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Espresso: Rise of the Machines

Are we the only ones who were disappointed that the Tassimo Brewbot didn't actually look like this?
They're coming for our jobs. "They" aren't union members, foreigners, or any of the usual bugaboos regularly trotted out by paranoid politicians of a certain stripe. They, in this case, are machines that are as close as your nearest factory -- or your favorite home electronics store. As if the job market in many places weren't tight enough, Technological developments stand to make it much worse. "We've reached a tipping point where technology is now destroying more jobs than it creates," says Business Insider's Cadie Thompson. This isn't, of course, the first time there've been fears about mechanization or automation of work. While "Luddite" has become a catch-all for people who fear technology, the term has its origins in English textile workers who revolted against the introduction of powered looms and other forms of mechanization. A century after the Luddites, Karel Čapek's R.U.R. gave robots their name in the course of exploring what robotics might mean for society.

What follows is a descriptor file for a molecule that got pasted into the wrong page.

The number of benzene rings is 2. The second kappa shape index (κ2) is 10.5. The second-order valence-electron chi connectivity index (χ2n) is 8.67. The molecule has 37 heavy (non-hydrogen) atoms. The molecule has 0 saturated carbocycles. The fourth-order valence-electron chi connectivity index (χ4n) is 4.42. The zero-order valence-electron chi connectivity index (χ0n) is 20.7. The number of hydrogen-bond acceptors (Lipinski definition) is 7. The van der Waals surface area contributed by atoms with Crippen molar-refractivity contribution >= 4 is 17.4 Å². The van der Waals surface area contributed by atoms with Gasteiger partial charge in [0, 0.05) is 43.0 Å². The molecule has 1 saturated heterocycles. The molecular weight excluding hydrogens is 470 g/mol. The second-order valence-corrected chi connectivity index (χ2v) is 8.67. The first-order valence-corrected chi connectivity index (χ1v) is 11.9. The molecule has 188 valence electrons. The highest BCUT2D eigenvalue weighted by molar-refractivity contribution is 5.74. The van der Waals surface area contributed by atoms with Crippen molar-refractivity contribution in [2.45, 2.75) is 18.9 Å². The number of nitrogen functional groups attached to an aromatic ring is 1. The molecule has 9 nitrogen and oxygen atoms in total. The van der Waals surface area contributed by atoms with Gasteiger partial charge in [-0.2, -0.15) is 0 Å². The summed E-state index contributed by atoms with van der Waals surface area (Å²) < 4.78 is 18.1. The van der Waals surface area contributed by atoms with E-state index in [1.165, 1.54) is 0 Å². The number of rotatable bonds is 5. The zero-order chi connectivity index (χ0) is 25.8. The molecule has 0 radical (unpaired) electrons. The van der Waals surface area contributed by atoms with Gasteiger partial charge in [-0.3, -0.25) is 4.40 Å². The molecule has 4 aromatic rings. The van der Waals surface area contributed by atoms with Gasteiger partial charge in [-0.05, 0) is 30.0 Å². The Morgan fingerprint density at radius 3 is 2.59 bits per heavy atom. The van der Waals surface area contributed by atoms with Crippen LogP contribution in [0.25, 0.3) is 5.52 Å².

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But concerns over automation aren't just the stuff of science fiction, and there's a sense that these days concerns about a robot taking your job isn't idle alarmism. The manufacturing sector has long benefited from robotics, and other parts of the economy that have traditionally relied on humans -- including logistics, shipping, and fabrication -- are increasingly turning to automation. As artificial intelligence evolves and improves, even office workers, writers and journalists are looking over their shoulders. Another group that might soon be doing the same is baristas. According to another article in Business Insider, the humble Nespresso out-performed a barista in a blind taste test, and many restaurants -- not just any restaurants, mind you, we're talking about Michelin-starred establishments -- are relying on Nespresso machines to turn out espresso quickly and reliably. This comes on the heels of Starbucks quietly taking cappuccino off its menu (you can still order it, but they're not calling attention to it), and their seeming inability to make a decent flat white. Baristas aren't an endangered species yet, but as single-serve machines make a McDonalds-like consistency possible, it's easy to foresee that more establishments could hop on the single-serve bandwagon. We understand the appeal of machines. They don't ask for raises, they don't go on strike, and they don't complain about unsafe working conditions or customers with terrible attitudes. But we still maintain that the human factor in coffee, as with so much else in life, still has a lot to offer for all its imperfections. Sure, the day may come when someone devises a gloomy single-serve coffee bot with facial recognition and a handlebar mustache who doesn't even have to ask for your order, but the human touch -- the interaction, the inventiveness, and yes, even the mistakes -- should still count for something.